The majority of the background radiation occurs naturally from minerals and a small fraction comes from man-made elements. Naturally occurring radioactive minerals in the ground, soil, and water produce background radiation. The human body even contains some of these naturally occurring radioactive minerals. Cosmic radiation from space also contributes to the background radiation around us. There can be large variances in natural background radiation levels from place to place, as well as changes in the same location over time.³

The Chernobyl meltdown was very likely an accident waiting to happen. The Chernobyl reactor used a RBMK 1000 design, a design that is unique to former Soviet Union and former Eastern Bloc countries. The RBMK, or the channelized large power reactor, was designed to produce both plutonium and electric power. This was a very different design from standard commercial reactors for the production of electricity. The RBMK had a unique combination of a graphite moderator and water coolant. Carbon is used as a neutron moderator, reducing the speed of fast neutrons. The RBMK 1000 is a boiling water reactor. It does not have any pressure vessels; rather, the fuel assemblies are found in pressurized tubes (1000 or more). These fuel channels are separate from one another. The advantage of this is that the channels can function independently of one another and the fuel elements can be removed and replaced online. The fuel that is most commonly used is low enrichment (2%) uranium dioxide. The moderator used is graphite as opposed to light water which is commonly used in Western designs. This explains why the RBMK reactor occupies a much larger land area than most reactors found in Western countries.4

One of the most crucial causes of the accident is the large positive void coefficient possessed by the nuclear reactor. One characteristic of the RBMK reactor is that it can have a positive void coefficient. This means that an increase in voids or steam bubbles is associated with a rise in core reactivity. Most other reactor designs have a negative coefficient, which means that the reactor responds to the formation of steam bubbles by decreasing heat output. This is because if the coolant contains lots of steam bubbles, fewer neutrons are slowed down. The faster neutrons are, in turn, less likely to cause fission of the uranium atoms, thus resulting in a lower power output. This is an example of negative feedback that is used to prevent the reactor’s heat output from reaching dangerously high levels. However, the RBMK reactor used had a positive coefficient, which means that the reactor becomes very unstable at low power levels, and vulnerable to dangerous rises in energy production levels. This was one of the reasons for the reactor explosion during the Chernobyl accident.5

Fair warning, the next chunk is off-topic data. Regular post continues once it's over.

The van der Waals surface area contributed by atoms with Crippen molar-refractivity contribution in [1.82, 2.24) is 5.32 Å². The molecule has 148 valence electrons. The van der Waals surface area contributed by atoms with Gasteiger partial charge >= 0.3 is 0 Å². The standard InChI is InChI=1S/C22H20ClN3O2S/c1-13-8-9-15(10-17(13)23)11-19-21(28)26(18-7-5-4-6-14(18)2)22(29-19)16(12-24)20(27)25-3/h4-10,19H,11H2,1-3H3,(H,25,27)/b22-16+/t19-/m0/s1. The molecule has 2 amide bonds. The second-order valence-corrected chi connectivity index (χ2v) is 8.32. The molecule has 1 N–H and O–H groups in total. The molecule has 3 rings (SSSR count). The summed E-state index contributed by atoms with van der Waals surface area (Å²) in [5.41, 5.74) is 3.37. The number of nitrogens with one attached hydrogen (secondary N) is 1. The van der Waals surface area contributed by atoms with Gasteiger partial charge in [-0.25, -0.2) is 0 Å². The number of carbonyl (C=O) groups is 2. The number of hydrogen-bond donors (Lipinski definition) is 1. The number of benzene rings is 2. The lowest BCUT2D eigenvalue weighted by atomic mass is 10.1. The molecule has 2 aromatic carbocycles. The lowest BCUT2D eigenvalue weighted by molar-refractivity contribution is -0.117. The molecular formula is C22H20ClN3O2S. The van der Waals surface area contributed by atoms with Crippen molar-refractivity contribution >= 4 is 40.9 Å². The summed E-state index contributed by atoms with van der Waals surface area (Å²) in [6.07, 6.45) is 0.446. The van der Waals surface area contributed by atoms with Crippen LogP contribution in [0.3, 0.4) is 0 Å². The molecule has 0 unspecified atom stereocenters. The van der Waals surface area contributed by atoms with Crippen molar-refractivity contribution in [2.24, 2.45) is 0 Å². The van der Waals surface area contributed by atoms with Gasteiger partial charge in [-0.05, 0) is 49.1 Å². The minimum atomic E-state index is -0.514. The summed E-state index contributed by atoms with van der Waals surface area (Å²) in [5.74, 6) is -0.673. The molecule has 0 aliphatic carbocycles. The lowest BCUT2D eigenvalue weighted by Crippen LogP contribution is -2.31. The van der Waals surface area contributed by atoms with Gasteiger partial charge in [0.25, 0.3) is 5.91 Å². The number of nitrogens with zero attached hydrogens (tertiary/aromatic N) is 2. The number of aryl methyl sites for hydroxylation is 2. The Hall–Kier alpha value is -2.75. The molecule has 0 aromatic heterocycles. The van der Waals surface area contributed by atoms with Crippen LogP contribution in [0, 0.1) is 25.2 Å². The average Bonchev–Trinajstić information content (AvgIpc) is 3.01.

Another cause was a flaw in the design of control rods. Control rods are meant to control the multiplication factor k of the reactor. Since control rods absorb neutrons, a withdrawal of the rods causes an increase in “k value,” and vice versa. The control rods are inserted from the top of the reactor and are made of graphite. The rods were found to be 1.3 m shorter than stipulated, which is unacceptable. The upper portion of the rods, which acts to absorb neutrons and slow down the nuclear reaction, was filled with boron carbide. When the rods were inserted, the graphite part displaces some of the coolant, thus leading to an increase in fission rate. This is because graphite is a more powerful neutron moderator than light water, i.e., it absorbs less neutrons. This resulted in a dangerous increase in power output.6

The Fukushima Daiichi (2011) nuclear disaster was caused by a powerful earthquake that produced a 46′ Tsunami. The systems at the Fukushima facility detected the earthquake and automatically shut down the reactors. The emergency diesel generators turned on to keep the reactor coolant pumping around the cores, which remain incredibly hot even after the reactors shut down. Unfortunately, the water overwhelmed the sea wall, flooding and knocking out the emergency generators. Of course the underlying situation in this tragedy is that the facility should never have been built in a location where there was a significant possibility of earthquakes occurring out at sea. In addition, the Fukushima plant suffered a series of chemical explosions during the event, badly damaging the operations buildings.7